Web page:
Sculpture 1900-1945: After Rodin

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Oxford University Press, 1999 - Art - 286 pages
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Sculpture 1900-1945 provides a new critical analysis of the fascinating development of sculpture in Europe and America during this important period in art history. The most comprehensive concise history of modern sculpture available, this account puts sculpture back into relation with a range of other phenomena, encompassing many kinds of architects, sculptors, and painters, with widely differing kinds of practices.
Penelope Curtis takes Rodin as her point of departure and recurrent point of reference, building a story that necessarily begins in Paris, the major artistic center of the era, and evolves around responses to Rodin by sculptors in France, Germany, Britain, and America. She charts the key developments in the practice and reception of a wide variety of sculpture, from the avant-garde to public monuments. Covering all the major figures, including Duchamp, Le Corbusier, Dali, El Lissitzsky, Brancusi, Henry Moore, and Barbara Hepworth, Sculpture 1900-1945 focuses on specific themes in each chapter, ranging from the public place of sculpture, to the private arena, to the figurative ideal. Filling a gap in the literature, Sculpture 1900-1945 is the only critically up-to-date book on the subject.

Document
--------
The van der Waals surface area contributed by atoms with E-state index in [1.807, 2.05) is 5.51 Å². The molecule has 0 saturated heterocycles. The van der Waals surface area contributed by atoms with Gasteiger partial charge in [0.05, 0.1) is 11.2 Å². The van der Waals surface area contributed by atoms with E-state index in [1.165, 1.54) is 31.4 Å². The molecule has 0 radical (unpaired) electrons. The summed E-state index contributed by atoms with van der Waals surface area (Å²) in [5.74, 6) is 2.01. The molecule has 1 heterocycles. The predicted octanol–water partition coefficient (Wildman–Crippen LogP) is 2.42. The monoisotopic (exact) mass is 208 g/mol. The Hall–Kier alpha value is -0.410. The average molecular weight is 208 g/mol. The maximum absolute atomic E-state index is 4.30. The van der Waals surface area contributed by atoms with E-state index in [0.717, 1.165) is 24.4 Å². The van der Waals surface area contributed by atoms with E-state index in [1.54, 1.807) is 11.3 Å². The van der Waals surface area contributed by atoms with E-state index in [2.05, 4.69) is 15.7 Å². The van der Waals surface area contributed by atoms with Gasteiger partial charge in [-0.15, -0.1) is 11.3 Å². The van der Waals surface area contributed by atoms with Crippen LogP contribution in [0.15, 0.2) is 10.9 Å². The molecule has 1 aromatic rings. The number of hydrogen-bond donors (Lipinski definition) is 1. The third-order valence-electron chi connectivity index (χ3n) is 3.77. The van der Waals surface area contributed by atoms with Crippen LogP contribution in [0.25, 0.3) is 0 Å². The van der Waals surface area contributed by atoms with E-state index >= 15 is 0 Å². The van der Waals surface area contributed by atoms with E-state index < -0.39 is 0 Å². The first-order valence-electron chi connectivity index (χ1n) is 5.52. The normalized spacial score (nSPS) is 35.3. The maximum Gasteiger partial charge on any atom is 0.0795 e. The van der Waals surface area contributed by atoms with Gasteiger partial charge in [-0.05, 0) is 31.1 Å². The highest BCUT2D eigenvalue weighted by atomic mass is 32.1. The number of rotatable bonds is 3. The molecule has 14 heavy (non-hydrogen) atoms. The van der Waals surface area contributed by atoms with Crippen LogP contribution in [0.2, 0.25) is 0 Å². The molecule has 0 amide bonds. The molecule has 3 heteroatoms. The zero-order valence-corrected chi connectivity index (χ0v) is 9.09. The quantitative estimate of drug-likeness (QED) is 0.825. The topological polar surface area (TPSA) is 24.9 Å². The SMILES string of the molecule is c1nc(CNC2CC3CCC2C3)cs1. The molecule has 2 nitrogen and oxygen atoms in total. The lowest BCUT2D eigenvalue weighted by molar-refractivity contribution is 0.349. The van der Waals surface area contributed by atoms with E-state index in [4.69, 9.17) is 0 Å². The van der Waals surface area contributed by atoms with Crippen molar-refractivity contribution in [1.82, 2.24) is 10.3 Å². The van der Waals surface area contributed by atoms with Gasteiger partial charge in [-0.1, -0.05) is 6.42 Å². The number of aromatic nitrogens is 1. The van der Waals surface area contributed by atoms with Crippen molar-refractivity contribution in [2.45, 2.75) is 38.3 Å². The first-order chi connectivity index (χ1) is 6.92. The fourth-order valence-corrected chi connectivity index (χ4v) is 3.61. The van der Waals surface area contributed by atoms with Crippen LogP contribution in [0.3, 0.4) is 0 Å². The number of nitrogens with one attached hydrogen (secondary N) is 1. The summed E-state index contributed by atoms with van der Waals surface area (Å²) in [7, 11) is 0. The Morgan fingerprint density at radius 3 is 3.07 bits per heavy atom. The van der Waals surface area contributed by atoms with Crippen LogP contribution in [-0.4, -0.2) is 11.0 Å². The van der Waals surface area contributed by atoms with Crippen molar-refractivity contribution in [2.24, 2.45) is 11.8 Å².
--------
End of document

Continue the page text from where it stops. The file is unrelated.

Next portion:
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Contents

Preface
1
The Tradition of the Monument
37
Direct Expression through the Material
73
The Possibilities of Painting
107
Function Invitation and Interaction
141
Building a New Environment 79
179
The Figurative Ideal
215
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About the author (1999)


Penelope Curtis is Curator at the Henry Moore Institute in Leeds, England. She has published studies of Oto Gutfreund, E. A. Bourdelle, Barbara Hepworth, Julio Gonzalez and twentieth-century British sculpture, and written catalogue essays for a number of contemporary artists.

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